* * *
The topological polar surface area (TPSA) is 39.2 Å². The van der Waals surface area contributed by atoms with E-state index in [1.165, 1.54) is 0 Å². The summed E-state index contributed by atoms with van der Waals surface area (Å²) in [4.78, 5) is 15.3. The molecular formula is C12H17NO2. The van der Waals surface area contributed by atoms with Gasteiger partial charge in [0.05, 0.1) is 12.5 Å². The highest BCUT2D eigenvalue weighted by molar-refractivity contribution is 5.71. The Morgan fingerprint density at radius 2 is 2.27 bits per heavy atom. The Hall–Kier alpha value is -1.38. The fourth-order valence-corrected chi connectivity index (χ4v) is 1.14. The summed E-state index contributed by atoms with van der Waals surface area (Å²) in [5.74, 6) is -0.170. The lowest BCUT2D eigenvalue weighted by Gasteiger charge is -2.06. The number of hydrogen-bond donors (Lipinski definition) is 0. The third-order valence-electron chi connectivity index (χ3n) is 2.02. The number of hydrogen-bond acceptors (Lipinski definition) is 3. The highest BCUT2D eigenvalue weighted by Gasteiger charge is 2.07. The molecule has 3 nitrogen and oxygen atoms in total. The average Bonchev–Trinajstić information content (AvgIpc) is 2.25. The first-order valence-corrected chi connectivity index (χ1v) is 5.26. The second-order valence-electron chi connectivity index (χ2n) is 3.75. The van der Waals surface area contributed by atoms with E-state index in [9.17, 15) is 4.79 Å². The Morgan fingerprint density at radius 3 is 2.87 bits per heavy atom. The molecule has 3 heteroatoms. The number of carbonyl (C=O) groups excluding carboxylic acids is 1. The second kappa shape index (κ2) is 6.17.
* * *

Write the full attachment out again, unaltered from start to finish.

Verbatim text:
The topological polar surface area (TPSA) is 39.2 Å². The van der Waals surface area contributed by atoms with E-state index in [1.165, 1.54) is 0 Å². The summed E-state index contributed by atoms with van der Waals surface area (Å²) in [4.78, 5) is 15.3. The molecular formula is C12H17NO2. The van der Waals surface area contributed by atoms with Gasteiger partial charge in [0.05, 0.1) is 12.5 Å². The highest BCUT2D eigenvalue weighted by molar-refractivity contribution is 5.71. The Morgan fingerprint density at radius 2 is 2.27 bits per heavy atom. The Hall–Kier alpha value is -1.38. The fourth-order valence-corrected chi connectivity index (χ4v) is 1.14. The summed E-state index contributed by atoms with van der Waals surface area (Å²) in [5.74, 6) is -0.170. The lowest BCUT2D eigenvalue weighted by Gasteiger charge is -2.06. The number of hydrogen-bond donors (Lipinski definition) is 0. The third-order valence-electron chi connectivity index (χ3n) is 2.02. The number of hydrogen-bond acceptors (Lipinski definition) is 3. The highest BCUT2D eigenvalue weighted by Gasteiger charge is 2.07. The molecule has 3 nitrogen and oxygen atoms in total. The average Bonchev–Trinajstić information content (AvgIpc) is 2.25. The first-order valence-corrected chi connectivity index (χ1v) is 5.26. The second-order valence-electron chi connectivity index (χ2n) is 3.75. The van der Waals surface area contributed by atoms with E-state index in [9.17, 15) is 4.79 Å². The Morgan fingerprint density at radius 3 is 2.87 bits per heavy atom. The molecule has 3 heteroatoms. The number of carbonyl (C=O) groups excluding carboxylic acids is 1. The second kappa shape index (κ2) is 6.17.